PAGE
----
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First Look

Scouting Caleb Williams: USC quarterback similar in style, skill set to Bills' Josh Allen

USC quarterback Caleb Williams, the reigning Heisman Trophy winner, led the FBS with 42 touchdown passes and ranked fourth with 324 passing yards per game in 2022. (Rick Scuteri / AP Photo)
USC quarterback Caleb Williams, the reigning Heisman Trophy winner, led the FBS with 42 touchdown passes and ranked fourth with 324 passing yards per game in 2022. (Rick Scuteri / AP Photo) analyst and former NFL scout Daniel Jeremiah takes a "first look" at some of college football's top players for 2023. This is the second in a series of scouting reports that will run in July.

USC quarterback Caleb Williams is one of the most buzzed about prospects of the past decade, and it's easy to see why.

After bursting onto the scene at Oklahoma as a true freshman in 2021, he followed head coach Lincoln Riley to USC last season and was the top player in the country, leading the Trojans to an 11-3 record -- their best finish since 2017 -- and taking home the Heisman Trophy. Williams set the school single-season marks for total offense (4,919 yards), passing yards (4,537) and touchdowns (52), among his many record-breaking feats, carving up defenses with dual-threat ability that has captured the imaginations of NFL scouts.

It's a tough act to follow -- and he'll be without his top receiver from last season, Minnesota Vikings first-round pick Jordan Addison -- but I can't wait to see what Williams can do with another year of experience in 2023.

Now that I've had a chance to study three of Williams' game tapes from the 2022 season, along with every throw he made when USC was facing third-and-7 or longer, here is my initial scouting report.

Height, weight: 6-foot-1, 220 pounds (school measurements).

2022 statistics (14 games played): 333-of-500 (66.6%) for 4,537 yards, 42 TDs and 5 INTs; 113 carries for 382 yards (3.4 average), 10 TDs.

Game tape watched: vs. Washington State (Oct. 8, 2022), at UCLA (Nov. 19, 2022), vs. Notre Dame (Nov. 26, 2022) and every throw on plays of third-and-7-plus.

What I liked: Williams' skill set is vast, and he showed off different elements of his game in every tape I studied. As a thrower, he is incredibly twitched up and can power the ball without grinding his cleats into the ground. He has tremendous upper-body torque, and the ball jumps out of his hand. He is a master in the RPO game. His hands are lightning quick. He can release the ball from different angles to navigate around the unblocked defender (or defenders!).

He's at his best when he goes off the script, escapes and makes plays. Most quarterbacks exhibit some level of panic versus free pass rushers, but Williams sees those moments as playmaking opportunities. He has the lower-body strength to push through tackle attempts and deliver the ball accurately while climbing in the pocket or sprinting to either side of the field. (SEE: throw on the run versus UCLA). He is very elusive when he decides to tuck the ball and run. He's a good decision-maker on zone reads and has an explosive burst to pull away from defenders.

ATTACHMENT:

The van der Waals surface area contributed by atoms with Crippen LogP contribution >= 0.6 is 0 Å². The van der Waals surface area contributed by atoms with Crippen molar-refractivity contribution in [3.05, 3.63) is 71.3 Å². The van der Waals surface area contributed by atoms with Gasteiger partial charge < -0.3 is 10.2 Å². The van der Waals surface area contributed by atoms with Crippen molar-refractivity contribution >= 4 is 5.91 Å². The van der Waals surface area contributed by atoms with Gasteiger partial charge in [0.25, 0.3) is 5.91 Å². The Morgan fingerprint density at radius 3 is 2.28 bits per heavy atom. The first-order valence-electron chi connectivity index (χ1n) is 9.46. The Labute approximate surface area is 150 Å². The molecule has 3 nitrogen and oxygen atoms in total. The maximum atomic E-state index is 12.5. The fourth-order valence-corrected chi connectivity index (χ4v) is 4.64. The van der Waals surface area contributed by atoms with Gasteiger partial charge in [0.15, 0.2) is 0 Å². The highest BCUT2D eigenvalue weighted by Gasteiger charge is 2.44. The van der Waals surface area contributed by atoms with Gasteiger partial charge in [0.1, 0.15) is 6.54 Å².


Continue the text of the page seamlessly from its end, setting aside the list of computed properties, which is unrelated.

Where he needs to improve: Williams takes unnecessary sacks at times. It's hard to blame him for not giving up on plays, because he's so incredibly creative and productive in those situations. However, there are examples when throwing the ball away is the best option at his disposal. He's a gifted passer on underneath touch throws, drive throws to all three levels and deep throws over the top. The one throw that gives him some trouble is the layer throw. He can be too flat at times on throws where he needs to place the ball over the linebacker and under the safety. I think we'll see him improve in both areas with added reps.

Biggest takeaway: Defenses utilize one of two strategies against Williams: They send exotic blitzes or they rush three and drop eight into coverage. Williams can beat the blitz-happy approach with his ability to avoid and escape. There is nothing more demoralizing for a defense than executing a perfect blitz only to see Williams shake off the pass rusher and create a huge play down the field. When teams drop eight defenders into coverage, he can retreat in the pocket, buy time and fire deep crossers for chunk plays. There really isn't a right answer for how to shut down Williams in Riley's system. It's a joy to watch.

He reminds me of: Patrick Mahomes is going to be the popular comparison for Williams. I can see it. They are both so creative and deliver the ball accurately from different launch points and arm angles. However, from a style and skill set perspective, I think he has more in common with Josh Allen. Obviously, Allen is much taller (6-foot-5), but they are similar athletes as runners and both guys aren't afraid to seek out contact. They possess elite arm strength to power outside shots versus Cover 2. They like to read plays top down, always hunting for the big opportunity. Also, they can take speed off the ball, showing touch on screens and quick hitters. Allen has solidified himself as a top three quarterback in the NFL, and I see that type of upside in Williams.

I can't wait to watch him play: vs. Washington on Nov. 4. The Trojans have a difficult schedule, with big games against Oregon, Notre Dame and Utah. However, the Huskies will be the most talented defense they see this fall. Washington has legit pass rushers, and the USC offensive line isn't necessarily loaded with NFL talent. Williams will need to be on his game to avoid the rush and make plays down field. The Washington offense can easily drop 30-plus points, and that will put even more pressure on Williams to be at his best.

Follow Daniel Jeremiah on Twitter.

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